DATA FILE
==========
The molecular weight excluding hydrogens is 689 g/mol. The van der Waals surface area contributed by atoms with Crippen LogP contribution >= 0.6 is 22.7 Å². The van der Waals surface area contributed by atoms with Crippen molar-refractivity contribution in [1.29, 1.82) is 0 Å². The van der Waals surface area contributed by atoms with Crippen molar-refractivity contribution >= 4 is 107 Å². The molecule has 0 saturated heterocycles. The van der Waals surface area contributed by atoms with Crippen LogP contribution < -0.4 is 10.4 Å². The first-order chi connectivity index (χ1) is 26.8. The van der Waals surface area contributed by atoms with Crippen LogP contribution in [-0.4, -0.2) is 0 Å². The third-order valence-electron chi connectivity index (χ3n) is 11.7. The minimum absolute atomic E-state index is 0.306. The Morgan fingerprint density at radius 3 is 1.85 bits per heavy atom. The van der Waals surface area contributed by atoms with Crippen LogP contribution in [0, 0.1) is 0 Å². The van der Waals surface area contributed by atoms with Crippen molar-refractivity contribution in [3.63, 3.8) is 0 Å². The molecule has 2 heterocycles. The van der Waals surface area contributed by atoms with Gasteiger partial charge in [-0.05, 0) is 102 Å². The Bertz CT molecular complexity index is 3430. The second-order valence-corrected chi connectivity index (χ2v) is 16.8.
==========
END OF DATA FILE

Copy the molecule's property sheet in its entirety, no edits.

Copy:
The molecular weight excluding hydrogens is 689 g/mol. The van der Waals surface area contributed by atoms with Crippen LogP contribution >= 0.6 is 22.7 Å². The van der Waals surface area contributed by atoms with Crippen molar-refractivity contribution in [1.29, 1.82) is 0 Å². The van der Waals surface area contributed by atoms with Crippen molar-refractivity contribution >= 4 is 107 Å². The molecule has 0 saturated heterocycles. The van der Waals surface area contributed by atoms with Crippen LogP contribution < -0.4 is 10.4 Å². The first-order chi connectivity index (χ1) is 26.8. The van der Waals surface area contributed by atoms with Crippen LogP contribution in [-0.4, -0.2) is 0 Å². The third-order valence-electron chi connectivity index (χ3n) is 11.7. The minimum absolute atomic E-state index is 0.306. The Morgan fingerprint density at radius 3 is 1.85 bits per heavy atom. The van der Waals surface area contributed by atoms with Crippen LogP contribution in [0, 0.1) is 0 Å². The van der Waals surface area contributed by atoms with Crippen molar-refractivity contribution in [3.63, 3.8) is 0 Å². The molecule has 2 heterocycles. The van der Waals surface area contributed by atoms with Gasteiger partial charge in [-0.05, 0) is 102 Å². The Bertz CT molecular complexity index is 3430. The second-order valence-corrected chi connectivity index (χ2v) is 16.8.